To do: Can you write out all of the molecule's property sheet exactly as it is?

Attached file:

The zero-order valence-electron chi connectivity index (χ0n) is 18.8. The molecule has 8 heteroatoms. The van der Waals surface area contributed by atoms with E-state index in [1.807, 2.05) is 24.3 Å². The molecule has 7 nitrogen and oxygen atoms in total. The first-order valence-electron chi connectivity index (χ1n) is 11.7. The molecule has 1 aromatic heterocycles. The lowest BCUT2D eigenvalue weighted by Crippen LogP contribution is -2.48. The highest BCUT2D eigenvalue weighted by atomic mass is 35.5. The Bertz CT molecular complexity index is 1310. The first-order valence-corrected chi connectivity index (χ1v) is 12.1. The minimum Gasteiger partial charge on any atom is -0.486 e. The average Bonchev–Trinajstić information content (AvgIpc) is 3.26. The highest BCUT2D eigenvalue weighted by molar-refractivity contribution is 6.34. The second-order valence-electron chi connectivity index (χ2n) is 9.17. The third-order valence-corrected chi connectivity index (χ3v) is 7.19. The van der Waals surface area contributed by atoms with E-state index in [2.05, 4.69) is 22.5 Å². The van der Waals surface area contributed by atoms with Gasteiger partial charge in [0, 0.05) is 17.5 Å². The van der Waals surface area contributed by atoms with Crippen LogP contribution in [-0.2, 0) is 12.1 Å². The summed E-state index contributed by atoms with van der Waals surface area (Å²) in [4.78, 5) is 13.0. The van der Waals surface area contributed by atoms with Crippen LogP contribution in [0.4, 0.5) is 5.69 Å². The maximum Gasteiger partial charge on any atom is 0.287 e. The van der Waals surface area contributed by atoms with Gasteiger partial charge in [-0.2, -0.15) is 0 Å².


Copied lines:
The zero-order valence-electron chi connectivity index (χ0n) is 18.8. The molecule has 8 heteroatoms. The van der Waals surface area contributed by atoms with E-state index in [1.807, 2.05) is 24.3 Å². The molecule has 7 nitrogen and oxygen atoms in total. The first-order valence-electron chi connectivity index (χ1n) is 11.7. The molecule has 1 aromatic heterocycles. The lowest BCUT2D eigenvalue weighted by Crippen LogP contribution is -2.48. The highest BCUT2D eigenvalue weighted by atomic mass is 35.5. The Bertz CT molecular complexity index is 1310. The first-order valence-corrected chi connectivity index (χ1v) is 12.1. The minimum Gasteiger partial charge on any atom is -0.486 e. The average Bonchev–Trinajstić information content (AvgIpc) is 3.26. The highest BCUT2D eigenvalue weighted by molar-refractivity contribution is 6.34. The second-order valence-electron chi connectivity index (χ2n) is 9.17. The third-order valence-corrected chi connectivity index (χ3v) is 7.19. The van der Waals surface area contributed by atoms with E-state index in [2.05, 4.69) is 22.5 Å². The van der Waals surface area contributed by atoms with Gasteiger partial charge in [0, 0.05) is 17.5 Å². The van der Waals surface area contributed by atoms with Crippen LogP contribution in [-0.2, 0) is 12.1 Å². The summed E-state index contributed by atoms with van der Waals surface area (Å²) in [4.78, 5) is 13.0. The van der Waals surface area contributed by atoms with Crippen LogP contribution in [0.4, 0.5) is 5.69 Å². The maximum Gasteiger partial charge on any atom is 0.287 e. The van der Waals surface area contributed by atoms with Gasteiger partial charge in [-0.2, -0.15) is 0 Å².